By Miriam Scharf
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LDE strikers stay strong as they plan six more days of strikes to defend union rep

This article is over 3 years, 4 months old
Issue 2735
LDE strikers on the picket line on Thursday
LDE strikers on the picket line on Thursday (Pic: Miriam Scharf)

NEU union members at the LDE free school in east London struck for a sixth day on Thursday. And they have voted for more strikes because they see the walkouts as their only chance to make the school better for staff and students.

Strikers are demanding the reinstatement of sacked NEU rep Sharon Morgan and better contracts, with more than a one-week dismissal period.

On the fourth day of their strikes on Tuesday, CEO Jeremy Galpin appeared on the picket line. Strikers perked up. “He’s never around,” said one. “I’ve only seen him once.”

Another striker was less optimistic. “He’s been part of the process,” they said. “He has sent communications internally which contradicts what we have tried to do. They’ve created a lack of trust because they haven’t listened to any of our demands.”

Several strikers told Socialist Worker that, when they first came to the school, things were very different. They described having specialised, first class equipment for design and engineering.

“I came to work here because there was a vision that was really in the interests of students,” said one. “It was giving them opportunities they wouldn’t get anywhere else in the borough.

“We worked together as a really strong team. The vision included a broad curriculum, employing high quality staff. There was a 50-minute lunch break. There was a no homework policy. Everything could be done in the 8.30am-5pm school day.”

This all changed after the Ofsted schools inspectorate gave the school a “requires improvement” report. Teachers said management brought in more hours of contact time and cut the lunch break to ten minutes.

Homework was expected for every class – and teachers were called in if it wasn’t given and marked. Everything started to be monitored. Teachers found they could go the whole week without speaking to another colleague.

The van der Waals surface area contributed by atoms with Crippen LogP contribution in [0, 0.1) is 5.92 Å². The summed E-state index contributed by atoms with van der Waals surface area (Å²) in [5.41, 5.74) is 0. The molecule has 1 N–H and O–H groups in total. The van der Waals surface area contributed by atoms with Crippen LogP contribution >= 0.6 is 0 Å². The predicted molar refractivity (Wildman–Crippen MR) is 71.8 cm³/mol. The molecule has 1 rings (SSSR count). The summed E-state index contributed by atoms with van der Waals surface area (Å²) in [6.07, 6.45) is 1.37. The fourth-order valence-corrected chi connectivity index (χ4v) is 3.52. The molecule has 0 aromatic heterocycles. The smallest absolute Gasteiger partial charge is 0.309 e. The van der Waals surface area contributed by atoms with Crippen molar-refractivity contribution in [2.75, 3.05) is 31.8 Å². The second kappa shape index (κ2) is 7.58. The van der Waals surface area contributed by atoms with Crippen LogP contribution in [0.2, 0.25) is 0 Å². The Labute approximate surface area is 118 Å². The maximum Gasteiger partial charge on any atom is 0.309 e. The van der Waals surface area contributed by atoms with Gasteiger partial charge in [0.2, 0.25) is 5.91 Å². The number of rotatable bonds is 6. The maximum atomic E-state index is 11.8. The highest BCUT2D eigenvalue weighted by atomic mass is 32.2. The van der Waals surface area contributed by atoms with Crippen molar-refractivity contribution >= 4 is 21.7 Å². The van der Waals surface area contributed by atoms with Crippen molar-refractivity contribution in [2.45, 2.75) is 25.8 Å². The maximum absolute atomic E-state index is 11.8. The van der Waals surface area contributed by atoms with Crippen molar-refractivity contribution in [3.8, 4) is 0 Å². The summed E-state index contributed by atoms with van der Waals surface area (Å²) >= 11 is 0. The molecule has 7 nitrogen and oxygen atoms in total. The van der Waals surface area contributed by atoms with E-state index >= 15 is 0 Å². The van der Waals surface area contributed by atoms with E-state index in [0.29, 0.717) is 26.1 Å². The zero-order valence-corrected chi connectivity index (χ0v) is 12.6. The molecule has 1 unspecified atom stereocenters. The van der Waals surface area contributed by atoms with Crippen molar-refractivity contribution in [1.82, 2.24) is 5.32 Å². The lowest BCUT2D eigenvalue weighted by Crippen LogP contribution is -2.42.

All these changes were made without any consultation.

Then earlier this year, management brought in new, heavier timetables. “That’s when I joined the union,” said one striker. Others joined too. The union group began to meet and elected Sharon as their rep. They tried to discuss their issues with management.

But management began to attack Sharon, then dismissed her.

One member said, “We wanted to work together. We want a culture where you can communicate. We recognise not all our ideas and needs will be taken on, but just to be heard, to be part of the process.”


Conditions got worse during the pandemic. Teachers were told to open windows. But triple-glazing was installed because the school looks out onto City Airport. In an already overcrowded classroom with design technology equipment, not hearing instructions is a safety issue.

No discussion of this and other Covid-related issues was tolerated. In the union’s survey on wellbeing, 100 percent said they had symptoms of work-related stress.

NEU regional organiser Michael Gavan said bullying and intimidation made it hard to organise. The majority of NEU members voted to strike but not all of them are out.

One picketer said, “There are people who feel very vulnerable, they want to support us. We have to be their voice.” Another said many new teachers at the school “don’t know it can be different”.

But the strike can also give people confidence. “I was anxious but we’ve had a couple of meetings where we all came together to reaffirm why this strike is necessary,” one teacher explained.

“The conditions we’ve been working under are not conducive to a positive working atmosphere for teachers and students. Things are stressful enough with the pandemic – we don’t need extra pressure. This was necessary.”

The school has made some changes since the action began. The contract has been slightly amended in workers’ favour and working parties have been set up. But picketers agreed this latter measure was a front to make them work more hours and then the management would control what happened.

The strike has achieved one concrete improvement – teachers have received letters confirming they have passed their probation. Some have waited four years for this!

After initially agreeing to talks at the Acas conciliation service, the CEO has since withdrawn from this. Michael Gavan told pickets on Thursday, “The union will stand by the outcome of the Employment Tribunal hearing and asked them to do the same.”

A meeting to explain and get support from parents is planned for Monday. Local MP Stephen Timms has contacted LDE management in support of the strike.

And the NEU has agreed a further six strike days next term, starting on 13 and 14 January.

Sharon thanked strikers for their “support and bravery” on Thursday’s picket line. She said, “We can get them to listen to us to get a better school for all staff and students.”

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